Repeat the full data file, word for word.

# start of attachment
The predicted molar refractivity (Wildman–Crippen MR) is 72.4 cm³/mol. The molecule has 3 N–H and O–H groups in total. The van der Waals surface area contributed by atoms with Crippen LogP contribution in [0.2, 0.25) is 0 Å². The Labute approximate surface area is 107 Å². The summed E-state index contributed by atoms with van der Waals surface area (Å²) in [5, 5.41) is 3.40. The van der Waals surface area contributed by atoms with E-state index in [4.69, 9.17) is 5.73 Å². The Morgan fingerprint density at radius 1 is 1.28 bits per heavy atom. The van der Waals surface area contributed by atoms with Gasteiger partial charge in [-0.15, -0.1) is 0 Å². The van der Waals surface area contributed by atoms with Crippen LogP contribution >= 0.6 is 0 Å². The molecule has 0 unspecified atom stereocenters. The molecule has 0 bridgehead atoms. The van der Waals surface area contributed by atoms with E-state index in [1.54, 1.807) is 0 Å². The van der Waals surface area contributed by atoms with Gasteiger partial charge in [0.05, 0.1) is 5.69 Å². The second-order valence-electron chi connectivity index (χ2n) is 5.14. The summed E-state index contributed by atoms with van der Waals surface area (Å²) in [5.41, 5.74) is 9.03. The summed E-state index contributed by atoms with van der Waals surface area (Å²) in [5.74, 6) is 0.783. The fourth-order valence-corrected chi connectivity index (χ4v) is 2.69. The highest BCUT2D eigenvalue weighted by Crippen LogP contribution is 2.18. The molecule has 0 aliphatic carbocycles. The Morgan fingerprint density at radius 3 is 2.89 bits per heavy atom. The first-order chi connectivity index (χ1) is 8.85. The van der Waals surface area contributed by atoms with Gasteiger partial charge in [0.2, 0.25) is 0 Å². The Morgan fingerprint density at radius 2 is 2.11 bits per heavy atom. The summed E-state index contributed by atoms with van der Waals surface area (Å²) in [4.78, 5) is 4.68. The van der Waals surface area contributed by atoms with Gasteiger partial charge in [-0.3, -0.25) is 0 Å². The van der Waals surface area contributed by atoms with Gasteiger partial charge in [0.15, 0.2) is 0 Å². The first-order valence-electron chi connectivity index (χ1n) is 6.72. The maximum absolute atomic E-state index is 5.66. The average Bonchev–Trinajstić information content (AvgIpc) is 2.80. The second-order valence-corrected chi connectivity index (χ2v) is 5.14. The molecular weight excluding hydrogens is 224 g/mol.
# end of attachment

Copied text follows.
The predicted molar refractivity (Wildman–Crippen MR) is 72.4 cm³/mol. The molecule has 3 N–H and O–H groups in total. The van der Waals surface area contributed by atoms with Crippen LogP contribution in [0.2, 0.25) is 0 Å². The Labute approximate surface area is 107 Å². The summed E-state index contributed by atoms with van der Waals surface area (Å²) in [5, 5.41) is 3.40. The van der Waals surface area contributed by atoms with E-state index in [4.69, 9.17) is 5.73 Å². The Morgan fingerprint density at radius 1 is 1.28 bits per heavy atom. The van der Waals surface area contributed by atoms with Gasteiger partial charge in [-0.15, -0.1) is 0 Å². The van der Waals surface area contributed by atoms with Crippen LogP contribution >= 0.6 is 0 Å². The molecule has 0 unspecified atom stereocenters. The molecule has 0 bridgehead atoms. The van der Waals surface area contributed by atoms with E-state index in [1.54, 1.807) is 0 Å². The van der Waals surface area contributed by atoms with Gasteiger partial charge in [0.05, 0.1) is 5.69 Å². The second-order valence-electron chi connectivity index (χ2n) is 5.14. The summed E-state index contributed by atoms with van der Waals surface area (Å²) in [5.41, 5.74) is 9.03. The summed E-state index contributed by atoms with van der Waals surface area (Å²) in [5.74, 6) is 0.783. The fourth-order valence-corrected chi connectivity index (χ4v) is 2.69. The highest BCUT2D eigenvalue weighted by Crippen LogP contribution is 2.18. The molecule has 0 aliphatic carbocycles. The Morgan fingerprint density at radius 3 is 2.89 bits per heavy atom. The first-order chi connectivity index (χ1) is 8.85. The van der Waals surface area contributed by atoms with Gasteiger partial charge in [0.2, 0.25) is 0 Å². The Morgan fingerprint density at radius 2 is 2.11 bits per heavy atom. The summed E-state index contributed by atoms with van der Waals surface area (Å²) in [4.78, 5) is 4.68. The van der Waals surface area contributed by atoms with Gasteiger partial charge in [-0.3, -0.25) is 0 Å². The van der Waals surface area contributed by atoms with Gasteiger partial charge in [0.15, 0.2) is 0 Å². The first-order valence-electron chi connectivity index (χ1n) is 6.72. The maximum absolute atomic E-state index is 5.66. The average Bonchev–Trinajstić information content (AvgIpc) is 2.80. The second-order valence-corrected chi connectivity index (χ2v) is 5.14. The molecular weight excluding hydrogens is 224 g/mol.